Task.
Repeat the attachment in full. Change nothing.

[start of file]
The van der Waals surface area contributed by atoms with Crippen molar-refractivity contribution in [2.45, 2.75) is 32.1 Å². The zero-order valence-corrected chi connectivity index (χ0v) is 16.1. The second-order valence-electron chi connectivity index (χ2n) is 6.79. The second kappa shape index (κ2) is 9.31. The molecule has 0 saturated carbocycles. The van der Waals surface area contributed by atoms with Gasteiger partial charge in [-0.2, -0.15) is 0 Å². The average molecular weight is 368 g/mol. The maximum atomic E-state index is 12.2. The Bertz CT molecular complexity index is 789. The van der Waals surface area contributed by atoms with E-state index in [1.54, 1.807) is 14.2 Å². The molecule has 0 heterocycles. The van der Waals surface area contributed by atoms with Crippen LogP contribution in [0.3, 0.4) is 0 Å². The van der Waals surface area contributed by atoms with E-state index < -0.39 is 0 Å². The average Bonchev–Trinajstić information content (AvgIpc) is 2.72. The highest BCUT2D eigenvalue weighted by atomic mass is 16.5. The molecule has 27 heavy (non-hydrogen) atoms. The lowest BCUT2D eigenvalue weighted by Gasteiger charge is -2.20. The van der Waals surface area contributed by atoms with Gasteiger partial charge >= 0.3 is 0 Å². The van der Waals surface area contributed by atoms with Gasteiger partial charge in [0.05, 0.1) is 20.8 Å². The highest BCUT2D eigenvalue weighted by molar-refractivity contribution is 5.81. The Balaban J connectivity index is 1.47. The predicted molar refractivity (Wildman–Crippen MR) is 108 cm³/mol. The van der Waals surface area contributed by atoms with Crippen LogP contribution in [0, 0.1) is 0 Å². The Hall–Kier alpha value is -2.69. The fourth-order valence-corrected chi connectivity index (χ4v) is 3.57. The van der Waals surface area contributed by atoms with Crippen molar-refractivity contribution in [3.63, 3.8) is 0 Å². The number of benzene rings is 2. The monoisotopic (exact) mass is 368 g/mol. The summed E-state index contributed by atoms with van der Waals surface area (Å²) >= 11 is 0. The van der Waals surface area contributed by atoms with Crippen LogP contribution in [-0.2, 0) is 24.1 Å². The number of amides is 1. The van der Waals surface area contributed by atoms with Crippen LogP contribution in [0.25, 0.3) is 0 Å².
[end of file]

The van der Waals surface area contributed by atoms with Crippen molar-refractivity contribution in [2.45, 2.75) is 32.1 Å². The zero-order valence-corrected chi connectivity index (χ0v) is 16.1. The second-order valence-electron chi connectivity index (χ2n) is 6.79. The second kappa shape index (κ2) is 9.31. The molecule has 0 saturated carbocycles. The van der Waals surface area contributed by atoms with Gasteiger partial charge in [-0.2, -0.15) is 0 Å². The average molecular weight is 368 g/mol. The maximum atomic E-state index is 12.2. The Bertz CT molecular complexity index is 789. The van der Waals surface area contributed by atoms with E-state index in [1.54, 1.807) is 14.2 Å². The molecule has 0 heterocycles. The van der Waals surface area contributed by atoms with Crippen LogP contribution in [0.3, 0.4) is 0 Å². The van der Waals surface area contributed by atoms with E-state index < -0.39 is 0 Å². The average Bonchev–Trinajstić information content (AvgIpc) is 2.72. The highest BCUT2D eigenvalue weighted by atomic mass is 16.5. The molecule has 27 heavy (non-hydrogen) atoms. The lowest BCUT2D eigenvalue weighted by Gasteiger charge is -2.20. The van der Waals surface area contributed by atoms with Gasteiger partial charge >= 0.3 is 0 Å². The van der Waals surface area contributed by atoms with Gasteiger partial charge in [0.05, 0.1) is 20.8 Å². The highest BCUT2D eigenvalue weighted by molar-refractivity contribution is 5.81. The Balaban J connectivity index is 1.47. The predicted molar refractivity (Wildman–Crippen MR) is 108 cm³/mol. The van der Waals surface area contributed by atoms with Crippen LogP contribution in [0, 0.1) is 0 Å². The Hall–Kier alpha value is -2.69. The fourth-order valence-corrected chi connectivity index (χ4v) is 3.57. The van der Waals surface area contributed by atoms with Crippen molar-refractivity contribution in [3.63, 3.8) is 0 Å². The number of benzene rings is 2. The monoisotopic (exact) mass is 368 g/mol. The summed E-state index contributed by atoms with van der Waals surface area (Å²) >= 11 is 0. The van der Waals surface area contributed by atoms with Crippen LogP contribution in [-0.2, 0) is 24.1 Å². The number of amides is 1. The van der Waals surface area contributed by atoms with Crippen LogP contribution in [0.25, 0.3) is 0 Å².